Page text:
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Non-Essential Businesses to Close

Governor John Carney issued a eighth modification to his State of Emergency declaration on March 30, 2020, requiring high risk essential businesses to screen employees. This follows the Governor’s March 22, 2020 issuance of the fourth and fifth modifications to his State of Emergency declaration, ordering Delawareans to stay at home whenever possible and closing all non-essential businesses in Delaware to help fight the spread of COVID-19.

Non-Essential Businesses are Ordered to Close

On Sunday, March 22, 2020, Governor Carney ordered non-essential businesses in Delaware to close. The orders go into effect at 8:00 a.m. on Tuesday, March 24, 2020. They will remain in effect until May 15 or until the public health threat is eliminated.

Use the new sortable table of essential and non-essential businesses.

Or, refer to the list of essential and non-essential businesses.

For questions on the non-essential business closure in Delaware, contact the Division of Small Business at COVID19FAQ@delaware.gov, or call 302-577-8477 between 9:00am to 4:00pm during the week.

Frequently Asked Questions about this closure

  • No, it does not, and no such paperwork is needed. A full list of essential industries can be found here. If your business activity is on that list, your business is permitted to remain open as long as it follows all necessary CDC guidelines for safety at this time.
  • Staffing questions should be addressed between employers and employees. As long as employers are following applicable guidelines on both leave and on the recent essential designation, then employees should handle any requests directly with employers.
  • The easiest way is to use the four-digit NAICS code associated with the business. If you are the owner of the business, you can locate your NAICS code by a) looking at your unemployment insurance forms, b) looking at your most recent tax returns, or c) searching Google for your industry followed by the term “NAICS code”.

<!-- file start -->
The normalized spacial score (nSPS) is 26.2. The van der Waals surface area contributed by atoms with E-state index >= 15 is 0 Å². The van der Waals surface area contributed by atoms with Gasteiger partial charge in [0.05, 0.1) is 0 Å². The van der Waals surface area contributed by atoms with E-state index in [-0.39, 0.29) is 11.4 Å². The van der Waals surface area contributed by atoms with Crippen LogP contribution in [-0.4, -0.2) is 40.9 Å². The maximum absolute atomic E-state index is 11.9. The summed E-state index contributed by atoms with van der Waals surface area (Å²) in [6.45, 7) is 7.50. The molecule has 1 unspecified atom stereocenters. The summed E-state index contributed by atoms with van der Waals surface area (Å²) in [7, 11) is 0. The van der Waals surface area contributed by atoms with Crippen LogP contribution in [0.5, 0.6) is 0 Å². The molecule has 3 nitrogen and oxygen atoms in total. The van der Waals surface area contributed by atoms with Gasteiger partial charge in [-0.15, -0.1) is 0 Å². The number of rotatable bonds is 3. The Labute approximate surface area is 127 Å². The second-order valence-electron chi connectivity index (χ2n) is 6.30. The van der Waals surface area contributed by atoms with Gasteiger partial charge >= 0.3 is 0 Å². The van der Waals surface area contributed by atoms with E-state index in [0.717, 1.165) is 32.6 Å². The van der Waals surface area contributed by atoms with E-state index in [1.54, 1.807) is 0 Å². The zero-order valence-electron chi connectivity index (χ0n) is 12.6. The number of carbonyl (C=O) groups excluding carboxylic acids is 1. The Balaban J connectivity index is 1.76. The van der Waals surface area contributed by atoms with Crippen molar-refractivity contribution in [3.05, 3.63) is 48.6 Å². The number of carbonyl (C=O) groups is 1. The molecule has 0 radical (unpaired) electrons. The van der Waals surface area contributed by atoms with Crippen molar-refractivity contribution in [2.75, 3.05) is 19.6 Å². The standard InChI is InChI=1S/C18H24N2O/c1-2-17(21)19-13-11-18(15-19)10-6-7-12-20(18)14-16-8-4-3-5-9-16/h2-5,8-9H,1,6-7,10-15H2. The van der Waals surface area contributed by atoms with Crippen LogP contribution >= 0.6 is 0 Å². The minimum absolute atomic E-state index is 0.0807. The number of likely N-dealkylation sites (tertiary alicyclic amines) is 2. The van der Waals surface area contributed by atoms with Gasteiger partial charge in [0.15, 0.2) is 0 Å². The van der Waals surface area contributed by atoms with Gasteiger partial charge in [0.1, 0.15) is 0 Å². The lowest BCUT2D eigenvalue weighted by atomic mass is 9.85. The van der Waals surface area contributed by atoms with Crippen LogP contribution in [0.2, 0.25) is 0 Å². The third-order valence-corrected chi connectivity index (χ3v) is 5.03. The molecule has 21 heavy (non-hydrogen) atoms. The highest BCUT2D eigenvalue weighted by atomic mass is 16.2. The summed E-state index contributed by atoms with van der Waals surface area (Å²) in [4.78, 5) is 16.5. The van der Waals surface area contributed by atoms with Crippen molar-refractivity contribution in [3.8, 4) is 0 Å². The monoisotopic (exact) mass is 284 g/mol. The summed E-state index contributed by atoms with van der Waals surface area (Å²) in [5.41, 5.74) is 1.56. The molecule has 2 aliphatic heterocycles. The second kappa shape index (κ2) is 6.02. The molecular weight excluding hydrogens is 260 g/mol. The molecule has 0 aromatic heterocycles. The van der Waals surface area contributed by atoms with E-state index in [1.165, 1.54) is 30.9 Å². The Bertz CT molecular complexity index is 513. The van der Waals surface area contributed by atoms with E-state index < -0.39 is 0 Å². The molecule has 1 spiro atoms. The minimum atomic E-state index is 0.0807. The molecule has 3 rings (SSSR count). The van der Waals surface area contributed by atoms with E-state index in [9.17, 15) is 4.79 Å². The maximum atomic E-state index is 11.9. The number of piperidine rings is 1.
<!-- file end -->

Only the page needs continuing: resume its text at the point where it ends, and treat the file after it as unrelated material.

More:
• If you are not the owner of your business, please contact your manager or other appropriate employment supervisor and ask them for clarification on the business status.
  • Failure to follow CDC guidelines will result in closure on an individual firm basis until the State of Emergency is lifted. Businesses who continue to operate even if they have been deemed non-essential will be given an initial grace if their failure to comply was done after a good faith effort to clarify their status, but those who do not comply and knowingly do so will be subject to civil and in some cases criminal penalties.
  • Follow the least restrictive code. If one code is deemed essential while others are not, the business should be considered essential unless further clarification has been given by the state to you directly or through an industry trade group.
  • The NAICS code that should be used is the NAICS code that the business had for their most recent unemployment and/or tax filings prior to the issuance of the State of Emergency. A business classified as non-essential who changes or adds a NAICS code in order to fall under the essential category will be subject to the same civil and criminal penalties as a company that knowingly fails to comply with the order.


If You Are an Essential Business, Below is Guidance to Keep Your Staff and Your Community Safe

The following COVID-19 infection control measures must be enforced for businesses providing essential services to remain open.

  • Teleworking must be maximized, especially for individuals at highest risk of poor outcomes, such as those over age 60 and those with chronic underlying conditions.